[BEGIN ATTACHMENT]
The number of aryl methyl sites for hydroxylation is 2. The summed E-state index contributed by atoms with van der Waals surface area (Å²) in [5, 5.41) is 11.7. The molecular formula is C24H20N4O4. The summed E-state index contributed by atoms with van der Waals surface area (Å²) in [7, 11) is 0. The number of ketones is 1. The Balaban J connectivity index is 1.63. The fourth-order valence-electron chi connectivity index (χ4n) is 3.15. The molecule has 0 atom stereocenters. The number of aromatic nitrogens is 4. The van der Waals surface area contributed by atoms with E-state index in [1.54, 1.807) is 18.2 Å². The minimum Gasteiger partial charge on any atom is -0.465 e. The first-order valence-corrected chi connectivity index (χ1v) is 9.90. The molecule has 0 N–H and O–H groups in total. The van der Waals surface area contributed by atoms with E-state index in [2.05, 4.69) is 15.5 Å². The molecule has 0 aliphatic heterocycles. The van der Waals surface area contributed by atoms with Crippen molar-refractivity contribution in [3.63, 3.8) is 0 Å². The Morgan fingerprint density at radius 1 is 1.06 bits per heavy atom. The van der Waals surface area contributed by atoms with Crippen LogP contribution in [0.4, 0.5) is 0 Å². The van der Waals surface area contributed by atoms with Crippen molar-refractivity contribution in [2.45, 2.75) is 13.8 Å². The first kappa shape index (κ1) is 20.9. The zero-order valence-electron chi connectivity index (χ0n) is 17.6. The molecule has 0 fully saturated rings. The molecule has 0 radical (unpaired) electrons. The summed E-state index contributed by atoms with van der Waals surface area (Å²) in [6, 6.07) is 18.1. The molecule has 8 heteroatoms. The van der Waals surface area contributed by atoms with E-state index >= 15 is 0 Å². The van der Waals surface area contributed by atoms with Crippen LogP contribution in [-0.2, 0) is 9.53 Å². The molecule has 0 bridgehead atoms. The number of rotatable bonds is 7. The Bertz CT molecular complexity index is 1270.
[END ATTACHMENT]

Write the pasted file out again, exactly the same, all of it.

The number of aryl methyl sites for hydroxylation is 2. The summed E-state index contributed by atoms with van der Waals surface area (Å²) in [5, 5.41) is 11.7. The molecular formula is C24H20N4O4. The summed E-state index contributed by atoms with van der Waals surface area (Å²) in [7, 11) is 0. The number of ketones is 1. The Balaban J connectivity index is 1.63. The fourth-order valence-electron chi connectivity index (χ4n) is 3.15. The molecule has 0 atom stereocenters. The number of aromatic nitrogens is 4. The van der Waals surface area contributed by atoms with E-state index in [1.54, 1.807) is 18.2 Å². The minimum Gasteiger partial charge on any atom is -0.465 e. The first-order valence-corrected chi connectivity index (χ1v) is 9.90. The molecule has 0 N–H and O–H groups in total. The van der Waals surface area contributed by atoms with E-state index in [2.05, 4.69) is 15.5 Å². The molecule has 0 aliphatic heterocycles. The van der Waals surface area contributed by atoms with Crippen molar-refractivity contribution in [3.63, 3.8) is 0 Å². The Morgan fingerprint density at radius 1 is 1.06 bits per heavy atom. The van der Waals surface area contributed by atoms with Crippen LogP contribution in [0.4, 0.5) is 0 Å². The van der Waals surface area contributed by atoms with Crippen molar-refractivity contribution in [2.45, 2.75) is 13.8 Å². The first kappa shape index (κ1) is 20.9. The zero-order valence-electron chi connectivity index (χ0n) is 17.6. The molecule has 0 fully saturated rings. The molecule has 0 radical (unpaired) electrons. The summed E-state index contributed by atoms with van der Waals surface area (Å²) in [6, 6.07) is 18.1. The molecule has 8 heteroatoms. The van der Waals surface area contributed by atoms with E-state index >= 15 is 0 Å². The van der Waals surface area contributed by atoms with Crippen LogP contribution in [-0.2, 0) is 9.53 Å². The molecule has 0 bridgehead atoms. The number of rotatable bonds is 7. The Bertz CT molecular complexity index is 1270.